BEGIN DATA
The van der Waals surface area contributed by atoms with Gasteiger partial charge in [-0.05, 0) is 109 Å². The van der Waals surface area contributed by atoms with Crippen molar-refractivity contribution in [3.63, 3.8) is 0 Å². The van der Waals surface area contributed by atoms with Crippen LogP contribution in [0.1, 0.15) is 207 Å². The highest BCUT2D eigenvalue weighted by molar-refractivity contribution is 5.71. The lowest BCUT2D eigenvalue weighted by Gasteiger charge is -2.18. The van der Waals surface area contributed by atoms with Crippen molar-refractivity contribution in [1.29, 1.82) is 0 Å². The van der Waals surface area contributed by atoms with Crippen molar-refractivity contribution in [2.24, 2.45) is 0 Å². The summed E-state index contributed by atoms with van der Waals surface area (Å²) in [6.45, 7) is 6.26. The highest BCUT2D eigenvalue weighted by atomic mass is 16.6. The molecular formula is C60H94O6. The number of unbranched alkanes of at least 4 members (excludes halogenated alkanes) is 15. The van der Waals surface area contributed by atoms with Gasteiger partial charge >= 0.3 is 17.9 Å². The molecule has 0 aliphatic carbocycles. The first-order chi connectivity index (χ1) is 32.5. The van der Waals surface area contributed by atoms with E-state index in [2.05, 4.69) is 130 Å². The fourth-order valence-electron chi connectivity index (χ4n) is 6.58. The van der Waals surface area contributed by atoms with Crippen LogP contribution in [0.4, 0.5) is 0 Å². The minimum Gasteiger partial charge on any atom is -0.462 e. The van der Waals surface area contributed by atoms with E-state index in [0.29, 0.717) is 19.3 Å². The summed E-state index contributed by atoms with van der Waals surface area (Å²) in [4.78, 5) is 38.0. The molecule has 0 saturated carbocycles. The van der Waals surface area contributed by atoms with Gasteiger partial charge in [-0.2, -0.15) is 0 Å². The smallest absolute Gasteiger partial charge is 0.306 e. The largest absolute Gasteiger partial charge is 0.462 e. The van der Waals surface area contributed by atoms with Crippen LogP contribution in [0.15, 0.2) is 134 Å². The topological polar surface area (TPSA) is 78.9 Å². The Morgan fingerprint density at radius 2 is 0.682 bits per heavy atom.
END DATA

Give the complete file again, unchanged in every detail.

The van der Waals surface area contributed by atoms with Gasteiger partial charge in [-0.05, 0) is 109 Å². The van der Waals surface area contributed by atoms with Crippen molar-refractivity contribution in [3.63, 3.8) is 0 Å². The van der Waals surface area contributed by atoms with Crippen LogP contribution in [0.1, 0.15) is 207 Å². The highest BCUT2D eigenvalue weighted by molar-refractivity contribution is 5.71. The lowest BCUT2D eigenvalue weighted by Gasteiger charge is -2.18. The van der Waals surface area contributed by atoms with Crippen molar-refractivity contribution in [1.29, 1.82) is 0 Å². The van der Waals surface area contributed by atoms with Crippen molar-refractivity contribution in [2.24, 2.45) is 0 Å². The summed E-state index contributed by atoms with van der Waals surface area (Å²) in [6.45, 7) is 6.26. The highest BCUT2D eigenvalue weighted by atomic mass is 16.6. The molecular formula is C60H94O6. The number of unbranched alkanes of at least 4 members (excludes halogenated alkanes) is 15. The van der Waals surface area contributed by atoms with Gasteiger partial charge >= 0.3 is 17.9 Å². The molecule has 0 aliphatic carbocycles. The first-order chi connectivity index (χ1) is 32.5. The van der Waals surface area contributed by atoms with E-state index in [2.05, 4.69) is 130 Å². The fourth-order valence-electron chi connectivity index (χ4n) is 6.58. The van der Waals surface area contributed by atoms with Crippen LogP contribution in [0.4, 0.5) is 0 Å². The minimum Gasteiger partial charge on any atom is -0.462 e. The van der Waals surface area contributed by atoms with E-state index in [0.29, 0.717) is 19.3 Å². The summed E-state index contributed by atoms with van der Waals surface area (Å²) in [4.78, 5) is 38.0. The molecule has 0 saturated carbocycles. The van der Waals surface area contributed by atoms with Gasteiger partial charge in [-0.2, -0.15) is 0 Å². The smallest absolute Gasteiger partial charge is 0.306 e. The largest absolute Gasteiger partial charge is 0.462 e. The van der Waals surface area contributed by atoms with Crippen LogP contribution in [0.15, 0.2) is 134 Å². The topological polar surface area (TPSA) is 78.9 Å². The Morgan fingerprint density at radius 2 is 0.682 bits per heavy atom.